Fast forward, to 1992, Rick Pitino, an NYC carpetbagger has not only ignited the faithful with a brand of brash NYC city style basketball, all full-court pressure and in your face offensive prowess he has this team of post-probates competing at the highest level. And it’s no mistake that the team is being led by a sophomore fellow NYCer. But not cut from the same cloth as his coach, Jamal Mashburn, a big (6’8, 240-pounder) but quiet kid, more smile than furrowed brow intensity, Mashburn was the Yin to Pitino’s Yang. The son of an NYPD cop and boxer father and high school sprinter mother, he was a nice mix of both. Size, speed, fight and finesse. A New York recruiting guru at the time described Mashburn as having “the body of a blacksmith and the touch of a surgeon.” But it wasn’t until his high school coach got out of the way and let Mashburn invent his own position on the floor—Point center. But even with a NYC high championship trophy on the shelf and the title Mr. Basketball in the state of New York, he was still seen as a little lazy and a kid with a ton of potential still unrealized. It shouldn’t go unmentioned that Pitino’s success with what some described as scrubs with the leftovers at UK during the three probations years had earned him the reputation for getting the most out of those who played for him. A reputation he still exhibits. When Mashburn chose Kentucky, a rival NYC high coach emoted, “it’s like giving an atomic bomb to a terrorist…” He was right.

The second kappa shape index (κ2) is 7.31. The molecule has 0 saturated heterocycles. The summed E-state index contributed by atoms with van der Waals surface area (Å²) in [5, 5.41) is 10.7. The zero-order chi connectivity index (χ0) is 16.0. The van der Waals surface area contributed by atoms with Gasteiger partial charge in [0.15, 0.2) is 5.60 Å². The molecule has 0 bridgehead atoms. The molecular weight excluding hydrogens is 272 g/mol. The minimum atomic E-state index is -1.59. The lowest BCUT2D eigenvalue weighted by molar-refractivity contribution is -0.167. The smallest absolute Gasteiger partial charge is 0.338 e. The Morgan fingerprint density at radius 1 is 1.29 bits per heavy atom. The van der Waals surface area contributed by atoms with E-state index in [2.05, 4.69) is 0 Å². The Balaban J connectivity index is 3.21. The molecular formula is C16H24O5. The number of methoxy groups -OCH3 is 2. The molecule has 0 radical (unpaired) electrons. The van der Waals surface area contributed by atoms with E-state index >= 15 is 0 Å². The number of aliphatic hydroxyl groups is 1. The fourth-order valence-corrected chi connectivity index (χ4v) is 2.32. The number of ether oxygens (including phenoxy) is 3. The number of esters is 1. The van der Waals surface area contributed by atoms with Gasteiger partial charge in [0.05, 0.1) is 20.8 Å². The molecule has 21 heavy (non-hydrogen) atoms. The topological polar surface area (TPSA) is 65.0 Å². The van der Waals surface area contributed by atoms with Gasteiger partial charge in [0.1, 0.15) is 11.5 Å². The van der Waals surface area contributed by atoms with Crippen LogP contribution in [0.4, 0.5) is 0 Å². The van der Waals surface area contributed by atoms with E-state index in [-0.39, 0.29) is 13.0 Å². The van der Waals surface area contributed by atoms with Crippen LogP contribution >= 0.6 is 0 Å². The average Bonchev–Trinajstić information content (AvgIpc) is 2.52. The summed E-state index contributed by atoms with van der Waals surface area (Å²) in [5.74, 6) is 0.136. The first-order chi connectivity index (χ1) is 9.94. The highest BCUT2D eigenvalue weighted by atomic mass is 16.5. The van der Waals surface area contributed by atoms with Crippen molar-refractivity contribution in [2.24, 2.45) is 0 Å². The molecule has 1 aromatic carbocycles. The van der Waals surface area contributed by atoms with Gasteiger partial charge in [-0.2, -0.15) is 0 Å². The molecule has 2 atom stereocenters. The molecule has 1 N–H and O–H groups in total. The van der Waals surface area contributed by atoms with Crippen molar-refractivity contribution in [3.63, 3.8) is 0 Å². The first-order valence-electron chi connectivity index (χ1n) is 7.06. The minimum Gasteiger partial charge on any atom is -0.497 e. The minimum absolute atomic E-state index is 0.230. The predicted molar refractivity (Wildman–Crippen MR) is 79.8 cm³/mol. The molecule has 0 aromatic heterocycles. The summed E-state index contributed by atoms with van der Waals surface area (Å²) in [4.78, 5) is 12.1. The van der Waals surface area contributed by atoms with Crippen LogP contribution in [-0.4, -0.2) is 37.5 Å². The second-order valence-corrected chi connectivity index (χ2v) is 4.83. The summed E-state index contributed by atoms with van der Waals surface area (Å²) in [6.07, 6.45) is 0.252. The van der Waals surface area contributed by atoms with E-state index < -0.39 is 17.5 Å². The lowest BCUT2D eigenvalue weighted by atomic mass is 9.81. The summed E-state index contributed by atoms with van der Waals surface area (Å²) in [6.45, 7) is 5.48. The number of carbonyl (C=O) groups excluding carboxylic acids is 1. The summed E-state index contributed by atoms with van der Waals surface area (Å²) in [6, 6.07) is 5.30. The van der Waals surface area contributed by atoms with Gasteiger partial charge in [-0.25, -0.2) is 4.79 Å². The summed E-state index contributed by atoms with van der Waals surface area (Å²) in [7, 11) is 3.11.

Jamal Mashburn, won us over that season slowly, solidly. Not with flash, or ball-hoggedness. Quite the opposite really, I begged at the TV for him to shoot more, take it to the rim more, pull-up and pop more. Eventually so did his coach. An innate rebounder and a master of simply the pull-up and pop, he could control a game with an ease of the masters of Kentucky lore. Dan Issel, Kyle Macy, Jack Givens, Jamal Mashburn…my Mt. Rushmore. But I didn’t know that quite yet because for all the fun and frolic of 1992 and the emergence of a true superstar in blue and white we ended that Spring, with Monster Mash on the bench, watching the scum of the earth Christian Laettner pound a death nail into the hearts of every Kentuckian far and wide with “the shot” that barred the Cats from a Final Four appearance.
Come 1993, Monster Mash was a pre-season All-everything. Consensus super-human, we all knew he would be gone to the NBA, and rightfully so, he was just that damned good. He had gotten us back. We were relevant, again. Top quality players wanted to play here and we had gone from “cheaters” to “chomping for a championship.” That year we made the Final Four, lost in OT to the now famous “Fab Five” from Michigan. Who then lost to North Carolina. It didn’t matter though, we knew we would be back…Mashburn had given us what had been taken from us, a few years earlier in embarrassment…hope, pride and want.
Monster Mash, #24. Never forgotten.